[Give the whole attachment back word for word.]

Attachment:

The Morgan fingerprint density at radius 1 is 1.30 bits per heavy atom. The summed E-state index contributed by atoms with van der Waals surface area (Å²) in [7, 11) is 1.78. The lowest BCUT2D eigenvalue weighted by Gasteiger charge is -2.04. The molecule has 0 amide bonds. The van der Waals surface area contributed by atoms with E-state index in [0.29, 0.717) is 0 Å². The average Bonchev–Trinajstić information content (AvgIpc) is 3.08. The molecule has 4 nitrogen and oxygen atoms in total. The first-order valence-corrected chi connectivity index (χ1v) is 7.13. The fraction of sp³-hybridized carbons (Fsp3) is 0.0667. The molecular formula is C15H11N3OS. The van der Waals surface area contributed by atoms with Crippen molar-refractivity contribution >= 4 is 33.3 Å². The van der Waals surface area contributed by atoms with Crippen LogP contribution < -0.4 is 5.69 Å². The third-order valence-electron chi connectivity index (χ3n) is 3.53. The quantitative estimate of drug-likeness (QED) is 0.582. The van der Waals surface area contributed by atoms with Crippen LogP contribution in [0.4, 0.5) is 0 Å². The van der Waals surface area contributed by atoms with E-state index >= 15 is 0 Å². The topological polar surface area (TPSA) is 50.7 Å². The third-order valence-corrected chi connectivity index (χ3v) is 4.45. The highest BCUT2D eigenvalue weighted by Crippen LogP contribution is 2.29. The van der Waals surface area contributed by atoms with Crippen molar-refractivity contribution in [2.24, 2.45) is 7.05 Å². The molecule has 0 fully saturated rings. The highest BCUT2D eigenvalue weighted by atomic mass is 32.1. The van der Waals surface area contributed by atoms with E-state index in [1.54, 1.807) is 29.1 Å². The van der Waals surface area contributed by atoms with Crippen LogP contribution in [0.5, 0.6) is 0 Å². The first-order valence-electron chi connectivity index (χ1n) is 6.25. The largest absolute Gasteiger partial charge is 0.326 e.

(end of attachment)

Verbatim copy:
The Morgan fingerprint density at radius 1 is 1.30 bits per heavy atom. The summed E-state index contributed by atoms with van der Waals surface area (Å²) in [7, 11) is 1.78. The lowest BCUT2D eigenvalue weighted by Gasteiger charge is -2.04. The molecule has 0 amide bonds. The van der Waals surface area contributed by atoms with E-state index in [0.29, 0.717) is 0 Å². The average Bonchev–Trinajstić information content (AvgIpc) is 3.08. The molecule has 4 nitrogen and oxygen atoms in total. The first-order valence-corrected chi connectivity index (χ1v) is 7.13. The fraction of sp³-hybridized carbons (Fsp3) is 0.0667. The molecular formula is C15H11N3OS. The van der Waals surface area contributed by atoms with Crippen molar-refractivity contribution >= 4 is 33.3 Å². The van der Waals surface area contributed by atoms with Crippen LogP contribution < -0.4 is 5.69 Å². The third-order valence-electron chi connectivity index (χ3n) is 3.53. The quantitative estimate of drug-likeness (QED) is 0.582. The van der Waals surface area contributed by atoms with Crippen LogP contribution in [0.4, 0.5) is 0 Å². The van der Waals surface area contributed by atoms with E-state index >= 15 is 0 Å². The topological polar surface area (TPSA) is 50.7 Å². The third-order valence-corrected chi connectivity index (χ3v) is 4.45. The highest BCUT2D eigenvalue weighted by Crippen LogP contribution is 2.29. The van der Waals surface area contributed by atoms with Crippen molar-refractivity contribution in [2.24, 2.45) is 7.05 Å². The molecule has 0 fully saturated rings. The highest BCUT2D eigenvalue weighted by atomic mass is 32.1. The van der Waals surface area contributed by atoms with E-state index in [1.54, 1.807) is 29.1 Å². The van der Waals surface area contributed by atoms with Crippen LogP contribution in [0.5, 0.6) is 0 Å². The first-order valence-electron chi connectivity index (χ1n) is 6.25. The largest absolute Gasteiger partial charge is 0.326 e.